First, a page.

The Community for Technology Leaders
Green Image
In this paper we propose two information-theoretic techniques for efficiently trading off the location update and paging costs associated with mobility management in wireless cellular networks. Previous approaches attempt to always accurately convey a mobile’s movement sequence and hence, cannot reduce the signaling cost below the entropy bound. Our proposed techniques, however, exploit rate-distortion theory to arbitrarily reduce the update cost, at the expense of an increase in the corresponding paging overhead. To this end, we describe two location tracking algorithms, based on spatial quantization and temporal quantization, which first quantize the movement sequence into a smaller set of codewords, and then report a compressed representation of the codeword sequence. While the spatial quantization algorithm clusters individual cells into registration areas, the more powerful temporal quantization algorithm groups sets of consecutive movement patterns. The quantizers themselves are adaptive and periodically reconfigure to accommodate changes in the mobile’s movement pattern. Simulation study with synthetic as well as real movement traces for both single-system and multi-system cellular networks demonstrate that the proposed algorithms can reduce the mobile’s update frequency to 3-4 updates/day with reasonable paging cost, low computational complexity, storage overhead and codebook updates.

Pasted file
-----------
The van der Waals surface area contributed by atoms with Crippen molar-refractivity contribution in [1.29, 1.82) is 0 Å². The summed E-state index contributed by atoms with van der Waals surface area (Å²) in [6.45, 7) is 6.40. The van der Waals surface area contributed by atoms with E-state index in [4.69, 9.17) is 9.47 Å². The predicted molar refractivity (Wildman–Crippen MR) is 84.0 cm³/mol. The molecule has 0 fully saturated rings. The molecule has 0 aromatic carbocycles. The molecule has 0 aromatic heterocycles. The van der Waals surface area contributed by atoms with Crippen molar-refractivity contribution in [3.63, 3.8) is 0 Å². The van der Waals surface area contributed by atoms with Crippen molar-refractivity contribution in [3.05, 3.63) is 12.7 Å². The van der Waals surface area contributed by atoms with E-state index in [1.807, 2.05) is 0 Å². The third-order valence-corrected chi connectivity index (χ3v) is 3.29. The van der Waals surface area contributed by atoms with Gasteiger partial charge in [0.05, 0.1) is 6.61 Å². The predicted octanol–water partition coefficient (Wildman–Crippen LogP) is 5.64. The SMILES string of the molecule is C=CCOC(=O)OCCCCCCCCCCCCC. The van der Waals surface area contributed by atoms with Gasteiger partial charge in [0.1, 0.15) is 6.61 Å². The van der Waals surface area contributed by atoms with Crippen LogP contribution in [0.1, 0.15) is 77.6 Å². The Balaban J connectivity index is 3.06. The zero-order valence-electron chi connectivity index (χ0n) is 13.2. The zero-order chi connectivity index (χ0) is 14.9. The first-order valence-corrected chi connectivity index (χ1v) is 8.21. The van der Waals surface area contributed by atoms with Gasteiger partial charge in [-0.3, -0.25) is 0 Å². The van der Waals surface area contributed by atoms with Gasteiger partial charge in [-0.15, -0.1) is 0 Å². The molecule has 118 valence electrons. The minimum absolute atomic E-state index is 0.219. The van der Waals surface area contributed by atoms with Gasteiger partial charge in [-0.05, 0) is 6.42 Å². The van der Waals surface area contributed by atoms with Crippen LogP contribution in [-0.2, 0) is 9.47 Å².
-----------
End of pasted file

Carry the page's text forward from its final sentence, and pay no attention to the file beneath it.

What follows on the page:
Location management, update, paging, spatial and temporal quantization, information theory

A. Roy, S. K. Das and A. Misra, "Location Update versus Paging Trade-Off in Cellular Networks: An Approach Based on Vector Quantization," in IEEE Transactions on Mobile Computing, vol. 6, no. , pp. 1426-1440, 2007.
94 ms
(Ver 3.3 (11022016))